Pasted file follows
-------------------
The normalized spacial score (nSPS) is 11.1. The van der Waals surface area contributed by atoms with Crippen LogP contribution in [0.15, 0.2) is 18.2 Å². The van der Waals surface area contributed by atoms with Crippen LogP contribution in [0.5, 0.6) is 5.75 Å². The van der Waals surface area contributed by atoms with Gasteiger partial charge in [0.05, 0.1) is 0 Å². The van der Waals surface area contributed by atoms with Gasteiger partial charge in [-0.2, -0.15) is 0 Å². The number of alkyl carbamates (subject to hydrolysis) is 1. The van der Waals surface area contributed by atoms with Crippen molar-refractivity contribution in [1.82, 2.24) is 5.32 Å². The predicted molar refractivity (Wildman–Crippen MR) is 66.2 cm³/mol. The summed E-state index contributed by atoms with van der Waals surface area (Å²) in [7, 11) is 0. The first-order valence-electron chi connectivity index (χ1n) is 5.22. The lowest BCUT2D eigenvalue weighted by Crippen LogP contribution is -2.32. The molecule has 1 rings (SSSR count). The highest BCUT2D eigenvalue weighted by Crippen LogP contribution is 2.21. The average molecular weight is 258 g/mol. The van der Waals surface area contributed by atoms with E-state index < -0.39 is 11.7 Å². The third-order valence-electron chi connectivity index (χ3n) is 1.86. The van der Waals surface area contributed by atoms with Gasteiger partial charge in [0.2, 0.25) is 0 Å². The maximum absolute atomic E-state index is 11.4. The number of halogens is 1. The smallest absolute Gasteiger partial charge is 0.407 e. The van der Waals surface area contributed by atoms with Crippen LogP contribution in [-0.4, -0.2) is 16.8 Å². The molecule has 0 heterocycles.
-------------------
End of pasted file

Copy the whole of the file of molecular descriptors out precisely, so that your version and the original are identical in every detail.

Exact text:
The normalized spacial score (nSPS) is 11.1. The van der Waals surface area contributed by atoms with Crippen LogP contribution in [0.15, 0.2) is 18.2 Å². The van der Waals surface area contributed by atoms with Crippen LogP contribution in [0.5, 0.6) is 5.75 Å². The van der Waals surface area contributed by atoms with Gasteiger partial charge in [0.05, 0.1) is 0 Å². The van der Waals surface area contributed by atoms with Gasteiger partial charge in [-0.2, -0.15) is 0 Å². The number of alkyl carbamates (subject to hydrolysis) is 1. The van der Waals surface area contributed by atoms with Crippen molar-refractivity contribution in [1.82, 2.24) is 5.32 Å². The predicted molar refractivity (Wildman–Crippen MR) is 66.2 cm³/mol. The summed E-state index contributed by atoms with van der Waals surface area (Å²) in [7, 11) is 0. The first-order valence-electron chi connectivity index (χ1n) is 5.22. The lowest BCUT2D eigenvalue weighted by Crippen LogP contribution is -2.32. The molecule has 1 rings (SSSR count). The highest BCUT2D eigenvalue weighted by Crippen LogP contribution is 2.21. The average molecular weight is 258 g/mol. The van der Waals surface area contributed by atoms with E-state index < -0.39 is 11.7 Å². The third-order valence-electron chi connectivity index (χ3n) is 1.86. The van der Waals surface area contributed by atoms with Gasteiger partial charge in [0.2, 0.25) is 0 Å². The maximum absolute atomic E-state index is 11.4. The number of halogens is 1. The smallest absolute Gasteiger partial charge is 0.407 e. The van der Waals surface area contributed by atoms with Crippen LogP contribution in [-0.4, -0.2) is 16.8 Å². The molecule has 0 heterocycles.